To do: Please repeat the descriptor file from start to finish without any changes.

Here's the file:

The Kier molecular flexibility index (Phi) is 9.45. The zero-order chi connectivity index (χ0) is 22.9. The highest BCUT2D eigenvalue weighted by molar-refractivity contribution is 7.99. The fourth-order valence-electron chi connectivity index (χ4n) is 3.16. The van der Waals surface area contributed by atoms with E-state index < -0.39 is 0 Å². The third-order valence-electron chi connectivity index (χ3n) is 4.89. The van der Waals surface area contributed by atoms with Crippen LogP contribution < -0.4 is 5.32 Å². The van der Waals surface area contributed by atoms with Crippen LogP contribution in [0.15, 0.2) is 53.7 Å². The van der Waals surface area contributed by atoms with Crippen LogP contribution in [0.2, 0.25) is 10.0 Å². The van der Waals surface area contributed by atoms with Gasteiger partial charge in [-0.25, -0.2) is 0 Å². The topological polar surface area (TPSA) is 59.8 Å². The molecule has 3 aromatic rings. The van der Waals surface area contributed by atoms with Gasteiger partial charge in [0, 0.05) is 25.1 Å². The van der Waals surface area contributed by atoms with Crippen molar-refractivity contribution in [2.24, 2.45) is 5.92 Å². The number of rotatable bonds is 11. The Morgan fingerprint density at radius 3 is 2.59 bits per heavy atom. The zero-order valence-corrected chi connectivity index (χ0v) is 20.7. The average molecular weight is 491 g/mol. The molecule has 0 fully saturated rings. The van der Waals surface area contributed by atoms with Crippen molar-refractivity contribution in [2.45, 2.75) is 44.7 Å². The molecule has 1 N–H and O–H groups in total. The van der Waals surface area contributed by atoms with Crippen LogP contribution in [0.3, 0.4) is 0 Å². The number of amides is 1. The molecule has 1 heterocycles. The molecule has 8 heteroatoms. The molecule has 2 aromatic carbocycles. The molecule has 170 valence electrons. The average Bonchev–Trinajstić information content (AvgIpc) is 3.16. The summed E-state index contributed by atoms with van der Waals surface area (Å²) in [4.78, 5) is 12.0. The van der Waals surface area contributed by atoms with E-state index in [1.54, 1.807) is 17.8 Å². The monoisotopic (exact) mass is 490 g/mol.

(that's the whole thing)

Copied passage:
The Kier molecular flexibility index (Phi) is 9.45. The zero-order chi connectivity index (χ0) is 22.9. The highest BCUT2D eigenvalue weighted by molar-refractivity contribution is 7.99. The fourth-order valence-electron chi connectivity index (χ4n) is 3.16. The van der Waals surface area contributed by atoms with E-state index < -0.39 is 0 Å². The third-order valence-electron chi connectivity index (χ3n) is 4.89. The van der Waals surface area contributed by atoms with Crippen LogP contribution < -0.4 is 5.32 Å². The van der Waals surface area contributed by atoms with Crippen LogP contribution in [0.15, 0.2) is 53.7 Å². The van der Waals surface area contributed by atoms with Crippen LogP contribution in [0.2, 0.25) is 10.0 Å². The van der Waals surface area contributed by atoms with Gasteiger partial charge in [-0.25, -0.2) is 0 Å². The topological polar surface area (TPSA) is 59.8 Å². The molecule has 3 aromatic rings. The van der Waals surface area contributed by atoms with Gasteiger partial charge in [0, 0.05) is 25.1 Å². The van der Waals surface area contributed by atoms with Crippen molar-refractivity contribution in [2.24, 2.45) is 5.92 Å². The number of rotatable bonds is 11. The Morgan fingerprint density at radius 3 is 2.59 bits per heavy atom. The zero-order valence-corrected chi connectivity index (χ0v) is 20.7. The average molecular weight is 491 g/mol. The molecule has 0 fully saturated rings. The van der Waals surface area contributed by atoms with Crippen molar-refractivity contribution in [2.45, 2.75) is 44.7 Å². The molecule has 1 N–H and O–H groups in total. The van der Waals surface area contributed by atoms with Crippen LogP contribution in [0.3, 0.4) is 0 Å². The number of amides is 1. The molecule has 1 heterocycles. The molecule has 8 heteroatoms. The molecule has 2 aromatic carbocycles. The molecule has 170 valence electrons. The average Bonchev–Trinajstić information content (AvgIpc) is 3.16. The summed E-state index contributed by atoms with van der Waals surface area (Å²) in [4.78, 5) is 12.0. The van der Waals surface area contributed by atoms with E-state index in [1.54, 1.807) is 17.8 Å². The monoisotopic (exact) mass is 490 g/mol.